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Eating These Meatless Meatballs in Rich Tomato Sauce Is a Tasty Way to Improve Gut Health

Dr. Megan Rossi – known as The Gut Health Doctor – developed these meatless meatballs with the body's fiber and gut health needs in mind. 

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Dr. Megan Rossi – known as The Gut Health Doctor – developed these meatless meatballs with the body’s fiber and gut health needs in mind. “If you’re eating for gut health, you (and your microbes!) will love this plant-based take on rich, saucy meatballs. They’re incredibly tender and full of flavor, and provide 15 grams of fiber per portion,” she notes.

The meatballs, from her recent book Love Your Gut: Supercharge Your Digestive Health and Transform Your Well-Being from the Inside Out, are part of her efforts to promote plant-based eating with an emphasis on food diversity.

“Seventy-five percent of the world’s food being generated from only twelve plant and five animal species. Essentially, this means that both our taste buds and our gut microbiota are missing out on so many foods. The consequence? This restricted diet is thought to starve microbes that require a diverse nutrient supply, and may very well explain why, compared to our ancestors, our gut microbiota diversity as a population has taken quite the hit,” she writes in Clean Eating. “The more diversity in your plant-based diet, the more diverse the nutrient supply for your gut microbiota (think dietary fibers, prebiotics, and polyphenols). All in all, this equates to a well-fed and diverse range of happy gut microbes, each with their own unique skill set to complement ours.”

 


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Meatless Meatballs in Rich Tomato Sauce

Excerpted from Love Your Gut: Supercharge Your Digestive Health and Transform Your Well-Being from the Inside Out © Megan Rossi, 2019, 2021. Reprinted by permission of the publisher, The Experiment. Available everywhere books are sold. experimentpublishing.com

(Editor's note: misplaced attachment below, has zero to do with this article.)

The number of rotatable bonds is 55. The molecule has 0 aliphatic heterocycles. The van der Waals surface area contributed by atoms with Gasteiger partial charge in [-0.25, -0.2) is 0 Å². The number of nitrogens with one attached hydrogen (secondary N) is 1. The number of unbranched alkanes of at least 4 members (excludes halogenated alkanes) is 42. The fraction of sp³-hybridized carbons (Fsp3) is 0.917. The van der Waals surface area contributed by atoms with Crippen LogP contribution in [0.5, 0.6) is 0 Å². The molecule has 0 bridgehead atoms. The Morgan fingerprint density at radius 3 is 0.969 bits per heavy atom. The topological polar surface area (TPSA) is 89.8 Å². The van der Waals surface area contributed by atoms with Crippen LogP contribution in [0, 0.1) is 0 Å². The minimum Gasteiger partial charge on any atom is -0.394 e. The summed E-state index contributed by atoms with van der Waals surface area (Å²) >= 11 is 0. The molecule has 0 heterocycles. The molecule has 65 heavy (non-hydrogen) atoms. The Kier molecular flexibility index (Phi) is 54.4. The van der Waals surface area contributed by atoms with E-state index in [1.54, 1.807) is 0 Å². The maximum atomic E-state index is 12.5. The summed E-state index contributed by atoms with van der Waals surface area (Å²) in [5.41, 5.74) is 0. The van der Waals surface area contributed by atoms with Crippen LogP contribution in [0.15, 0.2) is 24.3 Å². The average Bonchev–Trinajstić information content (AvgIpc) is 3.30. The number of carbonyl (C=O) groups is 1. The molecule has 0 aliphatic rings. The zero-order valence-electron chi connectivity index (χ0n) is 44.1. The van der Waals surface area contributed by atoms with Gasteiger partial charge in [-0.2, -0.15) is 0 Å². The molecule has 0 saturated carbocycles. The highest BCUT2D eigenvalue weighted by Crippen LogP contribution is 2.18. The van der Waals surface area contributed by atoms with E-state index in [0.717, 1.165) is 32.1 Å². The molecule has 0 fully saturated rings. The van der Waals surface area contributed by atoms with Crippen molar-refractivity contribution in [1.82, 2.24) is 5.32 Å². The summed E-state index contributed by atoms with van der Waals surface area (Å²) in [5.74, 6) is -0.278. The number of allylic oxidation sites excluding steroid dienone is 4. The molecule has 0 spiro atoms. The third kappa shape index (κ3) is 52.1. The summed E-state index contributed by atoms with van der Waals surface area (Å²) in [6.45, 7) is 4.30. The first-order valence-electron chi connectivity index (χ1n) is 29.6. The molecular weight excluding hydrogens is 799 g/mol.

From Clean Eating

Servings
2

Ingredients

Meatless meatballs

  • 1 tablespoon olive oil
  • 1 eggplant (about 14 ounces/400 g), diced
  • 1 onion, chopped
  • 1 teaspoon garlic powder
  • ¼ cup pitted kalamata olives, sliced
  • 3 sun-dried tomatoes, preserved in oil
  • 2 tablespoons vegan Worcestershire sauce such as Annie's Organic
  • 2 teaspoons Italian seasoning
  • Pinch of salt
  • ½ cup (60 g) rolled oats
  • 2 tablespoons flaxseeds
  • Scant ½ cup (10 g) basil

Tomato sauce

  • 1 teaspoon olive oil
  • 1 garlic clove
  • 3 sun-dried tomatoes, preserved in oil
  • Half a 14.5-ounce (411 g) can diced tomatoes
  • 2 tablespoons chopped basil
  • Pinch of salt

Extras (optional)

  • 1 1/3 cups (40 g) spinach
  • Probiotic Yogurt or Parmesan

Preparation

  1. Preheat the oven to 375°F (190°C). Line a baking sheet with parchment paper.
  2. To make the meatballs, warm a large frying pan over medium heat, add the oil, then the eggplant, onion, garlic powder, olives, sun-dried tomatoes, Worcestershire sauce, Italian seasoning, and salt, and sauté for 5 to 10 minutes, until starting to color.
  3. Place the oats and flaxseeds in a food processor and blend to form coarse crumbs. Transfer to a bowl and set aside. Place the sautéed mix, along with the basil, in the food processor. Combine roughly.
  4. Transfer to the bowl with the crumb mixture, stir to combine, and leave in the fridge to thicken for 10 minutes.
  5. Remove from the fridge and roll into golf ball–size “meatballs” (makes around 12) and place on the prepared baking sheet, then bake in the oven for 20 minutes, or until golden brown.
  6. Meanwhile, prepare the tomato sauce. Warm a saucepan over medium heat and add the oil, garlic, and sun-dried tomatoes. Sauté for a few minutes, then add the diced tomatoes, basil, and salt. Reduce the heat to a gentle simmer and cook for about 20 minutes, stirring every few minutes.
  7. Serve the meatballs on a bed of spinach, if desired, and topped with the tomato sauce and yogurt, if you like.

Variations:

  • Spice things up by adding half a chile to the sauce.
  • For vegans: Use vegan Worcestershire sauce, or replace with barbecue sauce, and use vegan yogurt and cheese, or omit them, for serving

Notes:

  • Garlic has been used for its medicinal benefits for thousands of years, and now we have the science to back it up. Trials have shown that garlic can have positive effects on blood pressure and cholesterol management. And what about its flu-fighting power? There have been some quality trials to support this, too.